Is Boston's "rebounding-by-committee" killing perimeter defense?

The Boston Celtics have a rebounding problem.

Previously, we reported on how Brad Stevens plans to use big men to box out while rebound in an effort to maximize the roster we have, notably worse than last year’s squad with the departure of Jared Sullinger, a team which, even with Sully, was five places from last in the NBA off the glass.

While the egg laid against the Chicago Bulls last week was only one game, the Bulls shot 44% as a team from deep, and 39.1% overall, handily winning the battle for offensive boards 18 - 3.

Is there a connection?

To some extent, this has to do with the (unsustainable) success the Bulls have had shooting the three, and rebounds also helped, but the strategy being used by Boston may also be a factor - feel free to skip to the TL;DR below if analytics aren't your thing.

Both the Celts and Bulls have played the Brooklyn Nets, with Boston scraping by, and Chicago blowing them out. Quite a few people smarter than me have put the Celtics far ahead of the Bulls in projected standings this year, and I don’t disagree. Could this “bigs boxing out, guards rebound” strategy help explain these results, small sample size that they are?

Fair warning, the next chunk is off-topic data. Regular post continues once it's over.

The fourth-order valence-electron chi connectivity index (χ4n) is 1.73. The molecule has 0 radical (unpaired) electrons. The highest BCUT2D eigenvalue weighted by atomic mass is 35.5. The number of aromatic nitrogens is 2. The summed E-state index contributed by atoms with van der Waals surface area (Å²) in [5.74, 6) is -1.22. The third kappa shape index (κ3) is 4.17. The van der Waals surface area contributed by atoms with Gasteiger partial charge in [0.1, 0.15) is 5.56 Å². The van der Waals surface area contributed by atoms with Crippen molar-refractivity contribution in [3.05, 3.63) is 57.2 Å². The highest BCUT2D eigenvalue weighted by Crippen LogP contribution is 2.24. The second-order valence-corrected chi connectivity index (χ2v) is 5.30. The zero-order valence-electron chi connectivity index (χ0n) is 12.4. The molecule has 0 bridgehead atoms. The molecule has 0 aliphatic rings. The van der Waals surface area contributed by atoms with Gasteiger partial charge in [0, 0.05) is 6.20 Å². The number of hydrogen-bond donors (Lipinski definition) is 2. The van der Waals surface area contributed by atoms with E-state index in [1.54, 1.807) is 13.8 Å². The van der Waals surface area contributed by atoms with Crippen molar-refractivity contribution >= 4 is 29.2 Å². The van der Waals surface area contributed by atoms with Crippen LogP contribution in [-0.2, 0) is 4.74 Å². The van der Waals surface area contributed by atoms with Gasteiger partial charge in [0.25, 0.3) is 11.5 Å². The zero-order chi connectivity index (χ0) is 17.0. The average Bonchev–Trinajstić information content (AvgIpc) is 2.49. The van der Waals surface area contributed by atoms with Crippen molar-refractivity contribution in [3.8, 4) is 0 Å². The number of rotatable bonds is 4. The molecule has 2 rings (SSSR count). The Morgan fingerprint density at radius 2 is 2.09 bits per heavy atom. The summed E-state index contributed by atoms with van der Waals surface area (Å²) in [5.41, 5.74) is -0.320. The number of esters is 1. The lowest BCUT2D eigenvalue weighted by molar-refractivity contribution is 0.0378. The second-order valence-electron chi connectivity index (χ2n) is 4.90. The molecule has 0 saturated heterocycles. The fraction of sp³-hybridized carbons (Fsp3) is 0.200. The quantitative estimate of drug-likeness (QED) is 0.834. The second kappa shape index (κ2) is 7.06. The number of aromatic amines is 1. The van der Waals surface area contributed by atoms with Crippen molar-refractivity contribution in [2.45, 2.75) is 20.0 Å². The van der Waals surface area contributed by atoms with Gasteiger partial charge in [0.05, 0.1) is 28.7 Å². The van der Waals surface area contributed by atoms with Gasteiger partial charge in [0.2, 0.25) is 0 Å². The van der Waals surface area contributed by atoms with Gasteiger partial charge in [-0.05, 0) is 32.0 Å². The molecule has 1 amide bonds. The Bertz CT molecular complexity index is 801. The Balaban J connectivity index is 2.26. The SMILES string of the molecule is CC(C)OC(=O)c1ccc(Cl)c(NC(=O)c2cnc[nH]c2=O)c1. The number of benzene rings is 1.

The Bulls’ contest against the Nets looked like what you’d expect, with Brooklyn connecting on a god-awful 16.1% from beyond the arc, and 34.4% overall to Chicago’s 40.7% from three and 50.6% overall. The battle for offensive rebounds was close in this game, too - 16 to 13 in favor of the Nets.

In comparison, Boston effectively tied Brooklyn’s effort from three (34.4% to 34.1%) while shooting - as they should - better overall (53.9 to 44.3%). While 34.1% from three is nothing to be proud of, that number is still a massive improvement for the Nets compared to their game versus the Bulls.

TL;DR: The current approach to rebounding suggests perimeter defense suffers when guards chase down loose balls. Also, Avery Bradley and Jae Crowder’s averages of 6.7 and 6.3 defensive rebounds per game respectively are likely unsustainable, and Al Horford's 5.3 total boards per game isn’t going to cut it, particularly when no other player on the team averages over 3.3.